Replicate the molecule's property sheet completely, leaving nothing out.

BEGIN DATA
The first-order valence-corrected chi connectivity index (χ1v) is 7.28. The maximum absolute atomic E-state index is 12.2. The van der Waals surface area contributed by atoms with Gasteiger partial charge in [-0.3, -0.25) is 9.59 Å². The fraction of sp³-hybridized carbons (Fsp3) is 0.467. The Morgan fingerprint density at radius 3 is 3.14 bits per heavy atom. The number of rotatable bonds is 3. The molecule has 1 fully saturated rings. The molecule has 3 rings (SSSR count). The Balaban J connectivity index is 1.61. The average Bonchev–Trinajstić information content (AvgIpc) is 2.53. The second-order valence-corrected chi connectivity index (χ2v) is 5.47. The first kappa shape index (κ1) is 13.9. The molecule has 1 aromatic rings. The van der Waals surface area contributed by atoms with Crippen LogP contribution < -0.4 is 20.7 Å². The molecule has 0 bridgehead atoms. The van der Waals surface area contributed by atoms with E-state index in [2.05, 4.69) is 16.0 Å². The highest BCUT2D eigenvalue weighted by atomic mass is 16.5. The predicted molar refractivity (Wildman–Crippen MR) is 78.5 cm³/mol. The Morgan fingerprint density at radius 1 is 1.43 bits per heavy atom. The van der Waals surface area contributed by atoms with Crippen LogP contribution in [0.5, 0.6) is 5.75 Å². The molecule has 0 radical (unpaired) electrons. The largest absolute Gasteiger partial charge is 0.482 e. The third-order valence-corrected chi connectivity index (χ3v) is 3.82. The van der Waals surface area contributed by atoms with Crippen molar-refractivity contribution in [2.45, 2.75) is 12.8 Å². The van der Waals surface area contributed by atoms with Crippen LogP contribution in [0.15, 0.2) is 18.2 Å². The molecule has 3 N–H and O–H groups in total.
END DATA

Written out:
The first-order valence-corrected chi connectivity index (χ1v) is 7.28. The maximum absolute atomic E-state index is 12.2. The van der Waals surface area contributed by atoms with Gasteiger partial charge in [-0.3, -0.25) is 9.59 Å². The fraction of sp³-hybridized carbons (Fsp3) is 0.467. The Morgan fingerprint density at radius 3 is 3.14 bits per heavy atom. The number of rotatable bonds is 3. The molecule has 1 fully saturated rings. The molecule has 3 rings (SSSR count). The Balaban J connectivity index is 1.61. The average Bonchev–Trinajstić information content (AvgIpc) is 2.53. The second-order valence-corrected chi connectivity index (χ2v) is 5.47. The first kappa shape index (κ1) is 13.9. The molecule has 1 aromatic rings. The van der Waals surface area contributed by atoms with Crippen LogP contribution < -0.4 is 20.7 Å². The molecule has 0 bridgehead atoms. The van der Waals surface area contributed by atoms with E-state index in [2.05, 4.69) is 16.0 Å². The highest BCUT2D eigenvalue weighted by atomic mass is 16.5. The predicted molar refractivity (Wildman–Crippen MR) is 78.5 cm³/mol. The Morgan fingerprint density at radius 1 is 1.43 bits per heavy atom. The van der Waals surface area contributed by atoms with Crippen LogP contribution in [0.5, 0.6) is 5.75 Å². The molecule has 0 radical (unpaired) electrons. The largest absolute Gasteiger partial charge is 0.482 e. The third-order valence-corrected chi connectivity index (χ3v) is 3.82. The van der Waals surface area contributed by atoms with Crippen molar-refractivity contribution in [2.45, 2.75) is 12.8 Å². The van der Waals surface area contributed by atoms with Crippen LogP contribution in [0.15, 0.2) is 18.2 Å². The molecule has 3 N–H and O–H groups in total.